ESSAY: BLACK LINE
Black line is a literal reference to the black line in art, regardless of medium, thickness, weight, length, straight or curved, yet used with deliberate intent for blackness with definition.
The black line, on recent reflection, is fundamental to my work as a painter. This is an exploration into the possible reasons why the black line has become the bedrock of so much of my work to date, yet this in no way constitutes a thesis on the matter, merely a notebook of ideas that occur on the go.
Resisting the Black Line
Of late, I am embracing the compulsion to structure my work with the black line, realizing that resistance is futile, that this is simply the way I paint. This may sound like an obvious realization, yet I have resisted this for many years, why? After all, the black line is a simple solution, and culturally we are reminded that simple is often best. Yet like zen philosophy, we may need to go the long way around and experience the obstacles of pain, before ultimately accepting simple and equally elusive knowledge as our own.
Mastery of the black line is plainly evident in Japanese and Chinese culture. With extensive practice over thousands of years, creative grace and wisdom flows through the genetic bloodline and onto the page. It is therefore hardly surprising that oriental art commands both our attention and admiration; much commitment has been exercised to achieve mastery of the black line. The Enso, an empty circle made with a single brush stroke in black ink, suggests infinity, the circular nature of life and time, and a symbol of zen philosophy, yet remains simply a black line without end, or beginning.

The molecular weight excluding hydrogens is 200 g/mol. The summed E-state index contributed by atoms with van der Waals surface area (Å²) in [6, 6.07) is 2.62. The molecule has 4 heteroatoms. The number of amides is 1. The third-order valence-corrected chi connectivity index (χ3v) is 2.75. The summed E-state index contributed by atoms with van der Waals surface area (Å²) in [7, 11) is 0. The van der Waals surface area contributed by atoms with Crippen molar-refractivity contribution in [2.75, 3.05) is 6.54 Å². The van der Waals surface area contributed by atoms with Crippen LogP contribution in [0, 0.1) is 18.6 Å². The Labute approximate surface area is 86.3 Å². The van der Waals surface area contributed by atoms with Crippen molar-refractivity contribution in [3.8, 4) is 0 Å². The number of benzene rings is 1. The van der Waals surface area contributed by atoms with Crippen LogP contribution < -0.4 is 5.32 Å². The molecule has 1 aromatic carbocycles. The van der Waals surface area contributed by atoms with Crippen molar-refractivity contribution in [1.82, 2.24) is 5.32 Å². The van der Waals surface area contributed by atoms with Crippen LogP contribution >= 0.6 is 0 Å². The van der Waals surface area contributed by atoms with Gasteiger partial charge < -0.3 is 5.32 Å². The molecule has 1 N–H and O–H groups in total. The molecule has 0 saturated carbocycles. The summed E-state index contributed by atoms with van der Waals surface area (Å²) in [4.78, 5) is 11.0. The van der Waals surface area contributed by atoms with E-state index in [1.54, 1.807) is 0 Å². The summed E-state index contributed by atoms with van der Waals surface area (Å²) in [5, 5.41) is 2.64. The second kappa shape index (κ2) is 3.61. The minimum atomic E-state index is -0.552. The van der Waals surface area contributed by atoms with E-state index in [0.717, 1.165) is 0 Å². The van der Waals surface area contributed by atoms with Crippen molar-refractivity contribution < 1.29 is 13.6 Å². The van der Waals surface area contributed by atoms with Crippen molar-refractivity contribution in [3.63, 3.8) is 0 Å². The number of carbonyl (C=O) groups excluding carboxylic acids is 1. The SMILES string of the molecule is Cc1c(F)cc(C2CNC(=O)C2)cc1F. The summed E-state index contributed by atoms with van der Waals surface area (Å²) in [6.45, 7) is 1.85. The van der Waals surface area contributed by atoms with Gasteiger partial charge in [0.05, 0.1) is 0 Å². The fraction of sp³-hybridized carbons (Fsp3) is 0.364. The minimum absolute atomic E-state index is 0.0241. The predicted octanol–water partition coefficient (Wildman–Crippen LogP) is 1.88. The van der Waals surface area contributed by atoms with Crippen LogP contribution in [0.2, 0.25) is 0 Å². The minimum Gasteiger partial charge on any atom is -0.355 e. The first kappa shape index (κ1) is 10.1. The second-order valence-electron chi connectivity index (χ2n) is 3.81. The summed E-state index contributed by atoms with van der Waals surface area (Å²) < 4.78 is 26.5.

Tuhuna is the name given to the Tattoo Master and priest on the Marquesas Islands.
Indigenous Polynesian style tattoo is highly graphic, strongly geometric in black ink, and symbolic in accord with cultural beliefs. Black colour block and line drawing in combination – an evocative art of a primal sort and yet sophisticated in such a way that suggests human knowledge lost to modern times. England’s crop circle designs over the past couple decades are at times highly reminiscent of the Marquesas tattoo. Polynesian, Aboriginal and other indigenous creation stories overlap with regard to cosmic origin, believing the human to be of star seed. Polynesian tattoo has an other-worldly quality, a cosmic feel that is at least as mysterious, if not more so, as Egyptian hieroglyphs and Sumerian cuneiform. Aboriginal origins may be at least 40,000 years old, where as Polynesian roots are rumoured to be over 100,000 years old. Indigenous tattoo could be one of our most ancient art forms, originating with the black line.
Last Edit: 11 May 2016
Published: 28 April 2016